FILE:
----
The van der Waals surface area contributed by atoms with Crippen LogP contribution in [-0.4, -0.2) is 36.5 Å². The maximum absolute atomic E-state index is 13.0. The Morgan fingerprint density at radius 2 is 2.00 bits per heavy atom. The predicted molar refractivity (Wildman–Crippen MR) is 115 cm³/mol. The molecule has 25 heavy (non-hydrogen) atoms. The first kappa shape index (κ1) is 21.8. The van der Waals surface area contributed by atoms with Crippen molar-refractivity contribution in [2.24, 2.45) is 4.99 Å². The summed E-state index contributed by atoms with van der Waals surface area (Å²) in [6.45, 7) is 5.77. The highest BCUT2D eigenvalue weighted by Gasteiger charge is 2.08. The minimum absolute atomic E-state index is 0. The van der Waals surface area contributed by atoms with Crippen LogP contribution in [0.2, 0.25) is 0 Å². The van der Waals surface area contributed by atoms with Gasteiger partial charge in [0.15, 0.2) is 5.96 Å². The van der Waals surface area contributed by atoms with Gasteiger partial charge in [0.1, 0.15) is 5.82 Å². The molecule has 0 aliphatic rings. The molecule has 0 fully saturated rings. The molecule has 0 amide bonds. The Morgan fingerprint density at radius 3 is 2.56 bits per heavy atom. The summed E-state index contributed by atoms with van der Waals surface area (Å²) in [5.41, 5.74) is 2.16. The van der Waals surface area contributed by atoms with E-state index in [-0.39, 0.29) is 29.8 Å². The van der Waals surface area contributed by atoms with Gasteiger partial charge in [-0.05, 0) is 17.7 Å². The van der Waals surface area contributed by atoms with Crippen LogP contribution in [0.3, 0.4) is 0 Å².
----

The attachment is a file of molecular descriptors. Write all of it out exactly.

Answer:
The van der Waals surface area contributed by atoms with Crippen LogP contribution in [-0.4, -0.2) is 36.5 Å². The maximum absolute atomic E-state index is 13.0. The Morgan fingerprint density at radius 2 is 2.00 bits per heavy atom. The predicted molar refractivity (Wildman–Crippen MR) is 115 cm³/mol. The molecule has 25 heavy (non-hydrogen) atoms. The first kappa shape index (κ1) is 21.8. The van der Waals surface area contributed by atoms with Crippen molar-refractivity contribution in [2.24, 2.45) is 4.99 Å². The summed E-state index contributed by atoms with van der Waals surface area (Å²) in [6.45, 7) is 5.77. The highest BCUT2D eigenvalue weighted by Gasteiger charge is 2.08. The minimum absolute atomic E-state index is 0. The van der Waals surface area contributed by atoms with Crippen LogP contribution in [0.2, 0.25) is 0 Å². The van der Waals surface area contributed by atoms with Gasteiger partial charge in [0.15, 0.2) is 5.96 Å². The van der Waals surface area contributed by atoms with Gasteiger partial charge in [0.1, 0.15) is 5.82 Å². The molecule has 0 aliphatic rings. The molecule has 0 fully saturated rings. The molecule has 0 amide bonds. The Morgan fingerprint density at radius 3 is 2.56 bits per heavy atom. The summed E-state index contributed by atoms with van der Waals surface area (Å²) in [5.41, 5.74) is 2.16. The van der Waals surface area contributed by atoms with E-state index in [-0.39, 0.29) is 29.8 Å². The van der Waals surface area contributed by atoms with Gasteiger partial charge in [-0.05, 0) is 17.7 Å². The van der Waals surface area contributed by atoms with Crippen LogP contribution in [0.3, 0.4) is 0 Å².